Agricultural activity now dominates more than a third of the Earth’s landscape. Global populations are swelling, and thus farmers are cultivating more and more land in a desperate bid to keep pace with the ever-intensifying needs of humans. Agricultural has emerged as one of the central forces of global environmental change, say scientists at the Center for Sustainability and the Global Environment (SAGE) at the University of Wisconsin-Madison.
But, “the real question is: how can we continue to produce food from the land while preventing negative environmental consequences such as deforestation, water pollution and soil erosion?’ Navin Ramankutty, an assistant scientist at SAGE, enquires. Ramankutty and other SAGE researchers are tracking the changing patterns of agricultural land use around the world, to better understand that crucial trade-off. The researchers are at the lookout for related factors such as global crop yields and fertilizer use. The scientists have presented their early findings during this fall meeting (Dec. 5-9, 2005) of the American Geophysical Union. They have distilled that information into computer-generated maps, to present their early findings.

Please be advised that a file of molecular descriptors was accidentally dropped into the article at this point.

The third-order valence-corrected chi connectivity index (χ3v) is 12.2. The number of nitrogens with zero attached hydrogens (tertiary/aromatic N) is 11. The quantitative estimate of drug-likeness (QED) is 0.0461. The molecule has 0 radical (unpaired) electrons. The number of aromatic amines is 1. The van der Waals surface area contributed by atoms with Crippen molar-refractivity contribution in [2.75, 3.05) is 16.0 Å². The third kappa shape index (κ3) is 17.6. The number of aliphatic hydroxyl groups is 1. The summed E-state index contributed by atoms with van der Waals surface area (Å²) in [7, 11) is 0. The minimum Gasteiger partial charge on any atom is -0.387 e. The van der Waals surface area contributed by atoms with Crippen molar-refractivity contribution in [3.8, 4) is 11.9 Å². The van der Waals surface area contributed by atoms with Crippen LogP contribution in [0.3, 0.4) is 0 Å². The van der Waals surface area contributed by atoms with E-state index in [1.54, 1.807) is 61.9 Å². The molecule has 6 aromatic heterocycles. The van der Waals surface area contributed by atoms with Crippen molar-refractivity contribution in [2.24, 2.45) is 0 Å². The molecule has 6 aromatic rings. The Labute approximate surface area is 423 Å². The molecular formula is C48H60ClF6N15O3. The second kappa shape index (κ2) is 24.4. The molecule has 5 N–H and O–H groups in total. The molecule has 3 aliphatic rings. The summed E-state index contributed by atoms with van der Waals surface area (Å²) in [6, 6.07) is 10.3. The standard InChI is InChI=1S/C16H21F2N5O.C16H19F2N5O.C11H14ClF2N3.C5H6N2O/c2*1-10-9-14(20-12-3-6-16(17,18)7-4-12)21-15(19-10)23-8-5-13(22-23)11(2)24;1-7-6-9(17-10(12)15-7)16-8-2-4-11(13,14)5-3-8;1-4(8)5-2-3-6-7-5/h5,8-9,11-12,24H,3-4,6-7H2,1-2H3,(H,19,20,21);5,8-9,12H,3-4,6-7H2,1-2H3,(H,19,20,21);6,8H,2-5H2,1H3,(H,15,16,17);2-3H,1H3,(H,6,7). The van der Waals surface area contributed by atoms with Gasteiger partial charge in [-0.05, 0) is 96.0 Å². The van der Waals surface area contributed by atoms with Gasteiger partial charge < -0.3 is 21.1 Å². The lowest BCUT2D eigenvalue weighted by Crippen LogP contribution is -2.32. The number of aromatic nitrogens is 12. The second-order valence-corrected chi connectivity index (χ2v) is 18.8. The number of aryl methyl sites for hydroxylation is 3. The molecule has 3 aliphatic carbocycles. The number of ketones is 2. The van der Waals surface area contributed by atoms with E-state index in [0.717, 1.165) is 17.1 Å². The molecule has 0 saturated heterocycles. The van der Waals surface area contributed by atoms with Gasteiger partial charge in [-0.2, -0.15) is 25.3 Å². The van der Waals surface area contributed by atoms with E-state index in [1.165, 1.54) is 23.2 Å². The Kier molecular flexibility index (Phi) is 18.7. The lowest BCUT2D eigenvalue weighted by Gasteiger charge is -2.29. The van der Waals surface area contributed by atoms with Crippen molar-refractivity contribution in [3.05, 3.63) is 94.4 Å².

Via: Science Daily